The ROX Tigers appeared unstoppable throughout LoL Champions Korea Spring 2016, with even their riskier plays rewarded thanks to their team's coordination and synergy. Once again, similar to their initial rise during LCK Spring 2015, it seemed like no one could stop the Tigers. Of the expected teams to end the Tigers’ undefeated start, Samsung Galaxy were not high on the list. They lacked a star playmaker and had role-swapped veteran mid laner Kang “Ambition” Chan-yong to the jungle.
Following the 2015 season, Ambition appeared to be a likely candidate for retirement rather than continuing on as a jungler. Outspoken about his desire to win a domestic title with CJ, Ambition’s career was presumed over upon leaving CJ Entus in November 2015, and his subsequent move to Samsung was met with general apathy. As a final career destination, Samsung wasn’t a bad choice for Ambition — a new team with some promising talent that needed veteran leadership — but it didn’t inspire confidence or even interest.
Then Samsung Galaxy became the first team to defeat the then 11-0 Tigers in an LCK Spring 2016 series.
That Tigers-Samsung series highlighted Ambition’s growing prowess in the jungle, and confirmed that his previous flashes of brilliance could not be chalked up to luck. In that series, Ambition had a monstrous Game 3 performance on Kindred in which he targeted Tigers top laner Song “Smeb” Kyung-ho and repeatedly punished him for his aggressive positioning and Teleport usage.
No longer was he a smart mid laner playing as a jungler — in Samsung’s 2-1 victory over the Tigers, Ambition became a jungler.
Before Lee “Faker” Sang-hyeok was Korea’s premier mid laner, there was Ambition. A member of the original Maximum Impact Gaming Blaze, Ambition was Korea’s best mid laner in 2012 and 2013. By late 2014, Ambition was overshadowed not only by Faker, but Samsung’s Heo “PawN” Won-seok and Bae “dade” Eo-jin while Samsung rose and CJ Entus Blaze fell, missing playoffs in Champions Summer 2014.
“I used to do well as a mid laner,” Ambition told Inven. “Then I was considered as a losing/weaker player compared to the other mid laners. I think Blaze was a team where there was a lot more importance on the mid lane compared to other teams. And that added up to a lot of pressure. But even when all that pressure was put on my shoulders, I had the confidence that I could overcome and succeed.”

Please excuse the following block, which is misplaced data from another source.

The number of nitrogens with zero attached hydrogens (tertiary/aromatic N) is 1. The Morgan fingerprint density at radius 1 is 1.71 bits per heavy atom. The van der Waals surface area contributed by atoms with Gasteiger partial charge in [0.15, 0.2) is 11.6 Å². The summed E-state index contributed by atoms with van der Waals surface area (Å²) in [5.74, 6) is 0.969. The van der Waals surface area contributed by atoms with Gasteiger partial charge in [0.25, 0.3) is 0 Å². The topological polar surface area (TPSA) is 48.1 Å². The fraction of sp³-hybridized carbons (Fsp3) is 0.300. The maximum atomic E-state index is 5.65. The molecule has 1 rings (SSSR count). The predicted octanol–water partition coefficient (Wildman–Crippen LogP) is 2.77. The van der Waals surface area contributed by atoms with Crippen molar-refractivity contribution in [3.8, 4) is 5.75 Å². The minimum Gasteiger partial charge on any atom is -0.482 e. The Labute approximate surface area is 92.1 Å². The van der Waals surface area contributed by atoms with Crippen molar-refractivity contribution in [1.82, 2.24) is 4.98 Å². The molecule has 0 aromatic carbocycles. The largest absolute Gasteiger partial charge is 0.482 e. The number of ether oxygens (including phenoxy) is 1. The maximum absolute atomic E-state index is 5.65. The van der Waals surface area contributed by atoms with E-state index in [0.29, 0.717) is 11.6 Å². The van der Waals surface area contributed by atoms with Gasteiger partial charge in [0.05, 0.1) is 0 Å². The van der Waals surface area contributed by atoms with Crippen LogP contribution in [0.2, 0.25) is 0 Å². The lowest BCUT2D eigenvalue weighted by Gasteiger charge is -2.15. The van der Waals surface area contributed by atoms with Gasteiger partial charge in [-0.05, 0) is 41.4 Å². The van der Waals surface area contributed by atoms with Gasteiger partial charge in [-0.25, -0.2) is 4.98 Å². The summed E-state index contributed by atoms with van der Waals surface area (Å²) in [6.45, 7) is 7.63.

The now famous 1v1 mid lane Nidalee outplay that heralded Faker's arrival in his competitive debut was against none other than Ambition. Looking back, it's clear that that solo kill became a sign that the torch had been passed, regardless of Ambition's strong performances throughout 2013 and into 2014. Today, very few remember Ambition’s mid lane dominance in light of his more recent shortcomings and successes as a jungler.
The inaugural LoL Champions Korea season was fraught with uncertainty. Sister teams had been abolished in favor of a one-sponsor league system. The field was cut from 16 teams — 14 of which had been sisters of each other — to eight for the LCK Spring 2015. This was accompanied by a mass talent exodus, which inspired Ambition and fellow Champions veteran Go “Score” Dong-bin to step into the jungle role for CJ Entus and KT Rolster respectively. These role-swaps underscored the depth of the talent loss, especially at the jungle position. With a lack of available jungle talent, veteran players like Score and Ambition were forced to heed the call of duty.
Score took to his new position with an easygoing attitude and generally optimistic outlook. He had always wanted to try being a jungler, and his natural jungling style was completely different from the safe positioning that earned him the nickname of “The Immortal Score” as an AD carry. On his first outing as Rengar, Score forgot to buy Bonetooth Necklace, joking after the series that he didn’t even notice or remember. Unlike Score, Ambition was pressed into service rather than a willing volunteer.
“At first, I had no interest whatsoever in playing jungle,” Ambition told Inven. “It’s a long story for me to go over every single detail but to summarize, our head coach came up with the idea. We didn’t have a jungler on the team, and we weren’t in a situation where we could bring in a decent jungler. It was a very complicated situation.”